According to the study, the effect of climate on conflict occurrence is of particular relevance for Western Asia in the period 2010-2012 when many countries were undergoing political transformation.
The impact of climate on conflict and asylum seeking flows is limited to specific time period and contexts.
23 January 2019: A study led by researchers at the International Institute for Applied Systems Analysis (IIASA) finds that the impact of climatic conditions on drought severity and the likelihood of armed conflict played a significant role as an explanatory factor for asylum seeking in 2011-2015. The authors analysed bilateral data on asylum seeking applications for 157 countries over the 2006-2015 period using a gravity model to examine the causal link between climate, conflict and forced migration.
According to the study titled, ‘Climate, Conflict and Forced Migration,’ the effect of climate on conflict occurrence is of particular relevance for Western Asia in the period 2010-2012 when many countries were undergoing political transformation, which suggests that “the impact of climate on conflict and asylum seeking flows is limited to specific time period and contexts.”
The authors identify five categories of drivers of migration that are addressed in existing frameworks: economic drivers such as differences in income and employment opportunities that act as determinants of migration flows; political drivers such as conflict; demographic drivers such as the size and composition of populations; social drivers such as cultural practices; and environmental drivers which link to ecosystem services. While the researchers recognize that there is no empirical evidence backing the existence of a robust link between climatic shocks, conflict and asylum seeking for the full period 2006-2015, their model supports these causal linkages for the period 2010-2012, where “global refugee flow dynamics were dominated by asylum seekers originating from Syria and countries affected by the Arab spring, as well as flows related to war episodes in Sub-Saharan Africa.”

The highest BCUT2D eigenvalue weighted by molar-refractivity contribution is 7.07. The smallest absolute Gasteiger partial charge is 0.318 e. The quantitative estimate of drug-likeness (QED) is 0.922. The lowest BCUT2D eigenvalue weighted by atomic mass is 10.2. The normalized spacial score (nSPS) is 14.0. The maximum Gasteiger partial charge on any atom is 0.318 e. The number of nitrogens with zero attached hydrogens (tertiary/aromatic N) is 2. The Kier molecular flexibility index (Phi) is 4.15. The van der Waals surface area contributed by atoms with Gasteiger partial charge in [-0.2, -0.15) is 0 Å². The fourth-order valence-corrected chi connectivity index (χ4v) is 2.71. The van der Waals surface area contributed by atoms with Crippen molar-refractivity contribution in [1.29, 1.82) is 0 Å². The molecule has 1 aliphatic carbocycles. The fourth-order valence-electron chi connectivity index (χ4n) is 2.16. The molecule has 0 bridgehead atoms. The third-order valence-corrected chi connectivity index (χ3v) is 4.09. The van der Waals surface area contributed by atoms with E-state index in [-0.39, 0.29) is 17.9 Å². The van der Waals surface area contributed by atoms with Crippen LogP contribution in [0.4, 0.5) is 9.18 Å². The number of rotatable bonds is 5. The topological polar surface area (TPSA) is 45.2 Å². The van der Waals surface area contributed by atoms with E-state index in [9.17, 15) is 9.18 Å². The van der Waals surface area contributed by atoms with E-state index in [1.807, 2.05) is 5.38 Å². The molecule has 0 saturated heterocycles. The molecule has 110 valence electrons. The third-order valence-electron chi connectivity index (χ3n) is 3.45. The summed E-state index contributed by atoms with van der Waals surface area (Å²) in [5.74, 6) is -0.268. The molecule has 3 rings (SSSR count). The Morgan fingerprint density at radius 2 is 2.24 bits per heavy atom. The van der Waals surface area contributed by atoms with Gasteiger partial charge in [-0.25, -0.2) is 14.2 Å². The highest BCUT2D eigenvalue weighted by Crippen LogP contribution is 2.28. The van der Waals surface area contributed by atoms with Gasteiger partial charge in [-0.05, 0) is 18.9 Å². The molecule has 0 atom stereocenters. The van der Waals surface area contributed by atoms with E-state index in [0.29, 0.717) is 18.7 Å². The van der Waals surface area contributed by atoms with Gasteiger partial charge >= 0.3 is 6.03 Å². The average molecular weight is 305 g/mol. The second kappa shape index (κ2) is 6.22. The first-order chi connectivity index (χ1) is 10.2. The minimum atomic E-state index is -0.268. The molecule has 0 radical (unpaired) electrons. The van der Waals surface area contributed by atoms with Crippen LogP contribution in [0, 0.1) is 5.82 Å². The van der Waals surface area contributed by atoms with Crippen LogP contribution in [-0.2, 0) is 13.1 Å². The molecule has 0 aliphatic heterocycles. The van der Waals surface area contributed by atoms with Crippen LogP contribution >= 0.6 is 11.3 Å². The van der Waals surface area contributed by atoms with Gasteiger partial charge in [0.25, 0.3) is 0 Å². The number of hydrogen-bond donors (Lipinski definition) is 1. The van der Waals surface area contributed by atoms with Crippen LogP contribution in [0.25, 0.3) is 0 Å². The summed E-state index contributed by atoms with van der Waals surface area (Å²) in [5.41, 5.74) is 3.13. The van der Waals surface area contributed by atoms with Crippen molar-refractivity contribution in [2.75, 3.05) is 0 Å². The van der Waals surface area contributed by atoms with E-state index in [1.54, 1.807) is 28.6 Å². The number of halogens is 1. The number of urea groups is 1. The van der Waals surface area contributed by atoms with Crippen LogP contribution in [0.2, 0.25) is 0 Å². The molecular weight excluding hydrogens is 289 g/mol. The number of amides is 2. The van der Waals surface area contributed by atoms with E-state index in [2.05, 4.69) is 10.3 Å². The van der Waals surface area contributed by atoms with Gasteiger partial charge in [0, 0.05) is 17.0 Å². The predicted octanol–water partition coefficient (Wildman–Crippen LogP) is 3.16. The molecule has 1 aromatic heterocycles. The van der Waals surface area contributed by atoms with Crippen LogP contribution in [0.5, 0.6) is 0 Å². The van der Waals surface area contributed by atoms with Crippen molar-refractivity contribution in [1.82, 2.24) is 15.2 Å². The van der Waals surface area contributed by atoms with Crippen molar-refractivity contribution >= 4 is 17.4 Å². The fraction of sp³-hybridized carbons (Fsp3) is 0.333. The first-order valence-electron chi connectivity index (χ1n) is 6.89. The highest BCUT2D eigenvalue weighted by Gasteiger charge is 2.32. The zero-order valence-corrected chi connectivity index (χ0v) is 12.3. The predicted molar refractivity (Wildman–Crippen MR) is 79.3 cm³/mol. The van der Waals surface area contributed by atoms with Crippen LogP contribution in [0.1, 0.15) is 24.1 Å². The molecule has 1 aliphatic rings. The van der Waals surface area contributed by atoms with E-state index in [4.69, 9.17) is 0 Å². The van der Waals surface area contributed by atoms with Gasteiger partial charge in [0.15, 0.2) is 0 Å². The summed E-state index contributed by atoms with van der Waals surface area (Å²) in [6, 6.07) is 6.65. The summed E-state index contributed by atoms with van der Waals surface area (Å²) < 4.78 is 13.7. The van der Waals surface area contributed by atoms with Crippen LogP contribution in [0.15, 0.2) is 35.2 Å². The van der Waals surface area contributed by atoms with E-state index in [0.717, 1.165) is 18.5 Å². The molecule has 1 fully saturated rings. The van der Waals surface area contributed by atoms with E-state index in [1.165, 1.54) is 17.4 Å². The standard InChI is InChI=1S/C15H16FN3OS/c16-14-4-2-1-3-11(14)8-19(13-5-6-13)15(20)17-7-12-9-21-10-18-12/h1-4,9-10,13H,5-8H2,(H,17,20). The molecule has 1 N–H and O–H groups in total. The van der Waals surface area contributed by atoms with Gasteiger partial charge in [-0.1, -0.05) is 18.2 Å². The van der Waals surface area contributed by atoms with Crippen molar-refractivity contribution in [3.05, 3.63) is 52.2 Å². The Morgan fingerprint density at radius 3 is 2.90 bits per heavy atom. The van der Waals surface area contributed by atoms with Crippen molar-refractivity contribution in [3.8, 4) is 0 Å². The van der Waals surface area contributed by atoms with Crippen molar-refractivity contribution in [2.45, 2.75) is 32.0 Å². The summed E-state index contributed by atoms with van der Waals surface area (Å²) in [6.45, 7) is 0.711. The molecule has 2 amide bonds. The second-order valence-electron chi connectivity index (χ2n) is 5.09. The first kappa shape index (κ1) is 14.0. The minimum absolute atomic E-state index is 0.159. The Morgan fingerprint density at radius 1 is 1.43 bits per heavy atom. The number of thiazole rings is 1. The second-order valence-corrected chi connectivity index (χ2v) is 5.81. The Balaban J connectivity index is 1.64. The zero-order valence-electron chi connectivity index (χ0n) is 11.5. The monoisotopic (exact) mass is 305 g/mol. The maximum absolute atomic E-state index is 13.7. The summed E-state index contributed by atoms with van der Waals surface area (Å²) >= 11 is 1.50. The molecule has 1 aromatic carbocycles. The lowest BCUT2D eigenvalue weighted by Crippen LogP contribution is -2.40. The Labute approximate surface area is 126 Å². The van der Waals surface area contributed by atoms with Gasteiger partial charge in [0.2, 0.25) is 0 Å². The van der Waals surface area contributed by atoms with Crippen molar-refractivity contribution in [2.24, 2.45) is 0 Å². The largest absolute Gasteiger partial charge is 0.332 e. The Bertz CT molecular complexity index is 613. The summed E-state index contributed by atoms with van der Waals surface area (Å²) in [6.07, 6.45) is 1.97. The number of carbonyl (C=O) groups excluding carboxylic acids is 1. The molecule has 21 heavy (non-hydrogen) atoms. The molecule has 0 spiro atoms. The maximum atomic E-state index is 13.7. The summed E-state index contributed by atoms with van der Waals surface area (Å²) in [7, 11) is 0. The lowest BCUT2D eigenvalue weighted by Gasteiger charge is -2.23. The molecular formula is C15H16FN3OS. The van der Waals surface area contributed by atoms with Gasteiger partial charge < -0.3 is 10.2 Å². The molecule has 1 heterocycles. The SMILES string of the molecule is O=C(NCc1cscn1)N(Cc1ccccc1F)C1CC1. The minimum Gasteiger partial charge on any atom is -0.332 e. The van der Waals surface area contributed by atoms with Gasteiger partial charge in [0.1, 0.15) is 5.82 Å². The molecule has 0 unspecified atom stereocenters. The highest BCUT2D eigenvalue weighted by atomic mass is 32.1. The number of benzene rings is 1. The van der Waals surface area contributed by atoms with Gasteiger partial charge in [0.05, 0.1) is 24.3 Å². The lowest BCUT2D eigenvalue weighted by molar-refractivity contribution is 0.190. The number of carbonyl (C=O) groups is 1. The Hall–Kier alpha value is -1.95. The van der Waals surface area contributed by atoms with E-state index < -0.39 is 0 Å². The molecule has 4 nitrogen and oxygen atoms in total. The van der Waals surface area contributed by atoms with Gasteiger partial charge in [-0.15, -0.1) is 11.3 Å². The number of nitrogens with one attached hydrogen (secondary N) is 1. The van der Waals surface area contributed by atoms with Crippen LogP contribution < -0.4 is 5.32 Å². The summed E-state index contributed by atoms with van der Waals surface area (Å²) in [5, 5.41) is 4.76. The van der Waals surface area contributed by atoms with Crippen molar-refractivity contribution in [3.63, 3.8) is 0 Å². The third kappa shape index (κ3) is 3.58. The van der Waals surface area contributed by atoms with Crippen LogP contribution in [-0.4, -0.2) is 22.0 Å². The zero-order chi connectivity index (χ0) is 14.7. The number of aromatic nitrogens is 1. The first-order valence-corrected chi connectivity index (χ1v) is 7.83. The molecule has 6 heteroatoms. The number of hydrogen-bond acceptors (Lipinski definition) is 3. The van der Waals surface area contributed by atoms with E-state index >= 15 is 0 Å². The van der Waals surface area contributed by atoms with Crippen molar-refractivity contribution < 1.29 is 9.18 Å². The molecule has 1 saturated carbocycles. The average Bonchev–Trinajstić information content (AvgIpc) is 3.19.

The authors further note that excluding these regions from the analysis provides further statistical evidence, that the link between climate shocks, conflict and subsequent migration flows might be interpreted as a local phenomenon specific to these regions. They acknowledge that further studies based on more data from specific areas and time periods are needed in order to draw more definitive conclusions on the links between climate shocks, conflict, and migration flows.